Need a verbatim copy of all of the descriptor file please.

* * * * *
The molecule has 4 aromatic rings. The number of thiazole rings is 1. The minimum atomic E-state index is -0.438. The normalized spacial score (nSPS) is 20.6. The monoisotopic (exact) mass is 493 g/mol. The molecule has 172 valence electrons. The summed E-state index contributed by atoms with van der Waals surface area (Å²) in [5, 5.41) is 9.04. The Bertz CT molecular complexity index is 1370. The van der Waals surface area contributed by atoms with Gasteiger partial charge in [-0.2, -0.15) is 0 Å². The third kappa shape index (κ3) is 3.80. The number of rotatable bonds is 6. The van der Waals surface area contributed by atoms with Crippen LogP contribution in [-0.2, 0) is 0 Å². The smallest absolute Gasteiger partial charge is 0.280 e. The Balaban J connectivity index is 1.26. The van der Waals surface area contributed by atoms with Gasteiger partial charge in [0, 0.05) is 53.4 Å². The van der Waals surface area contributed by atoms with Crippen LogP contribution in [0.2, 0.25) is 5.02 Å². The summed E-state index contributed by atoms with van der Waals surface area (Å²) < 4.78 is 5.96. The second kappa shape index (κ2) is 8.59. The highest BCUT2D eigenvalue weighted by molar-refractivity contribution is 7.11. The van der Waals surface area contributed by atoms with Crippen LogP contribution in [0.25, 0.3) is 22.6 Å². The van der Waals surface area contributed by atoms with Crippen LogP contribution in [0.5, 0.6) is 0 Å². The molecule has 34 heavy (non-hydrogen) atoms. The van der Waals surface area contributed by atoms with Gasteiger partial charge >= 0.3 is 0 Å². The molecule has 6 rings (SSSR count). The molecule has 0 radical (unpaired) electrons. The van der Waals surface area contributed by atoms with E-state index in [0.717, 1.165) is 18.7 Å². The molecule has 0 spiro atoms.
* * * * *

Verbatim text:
The molecule has 4 aromatic rings. The number of thiazole rings is 1. The minimum atomic E-state index is -0.438. The normalized spacial score (nSPS) is 20.6. The monoisotopic (exact) mass is 493 g/mol. The molecule has 172 valence electrons. The summed E-state index contributed by atoms with van der Waals surface area (Å²) in [5, 5.41) is 9.04. The Bertz CT molecular complexity index is 1370. The van der Waals surface area contributed by atoms with Gasteiger partial charge in [-0.2, -0.15) is 0 Å². The third kappa shape index (κ3) is 3.80. The number of rotatable bonds is 6. The van der Waals surface area contributed by atoms with Crippen LogP contribution in [-0.2, 0) is 0 Å². The smallest absolute Gasteiger partial charge is 0.280 e. The Balaban J connectivity index is 1.26. The van der Waals surface area contributed by atoms with Gasteiger partial charge in [0, 0.05) is 53.4 Å². The van der Waals surface area contributed by atoms with Crippen LogP contribution in [0.2, 0.25) is 5.02 Å². The summed E-state index contributed by atoms with van der Waals surface area (Å²) < 4.78 is 5.96. The second kappa shape index (κ2) is 8.59. The highest BCUT2D eigenvalue weighted by molar-refractivity contribution is 7.11. The van der Waals surface area contributed by atoms with Crippen LogP contribution in [0.25, 0.3) is 22.6 Å². The van der Waals surface area contributed by atoms with Crippen LogP contribution in [0.5, 0.6) is 0 Å². The molecule has 34 heavy (non-hydrogen) atoms. The van der Waals surface area contributed by atoms with Gasteiger partial charge >= 0.3 is 0 Å². The molecule has 6 rings (SSSR count). The molecule has 0 radical (unpaired) electrons. The van der Waals surface area contributed by atoms with E-state index in [0.717, 1.165) is 18.7 Å². The molecule has 0 spiro atoms.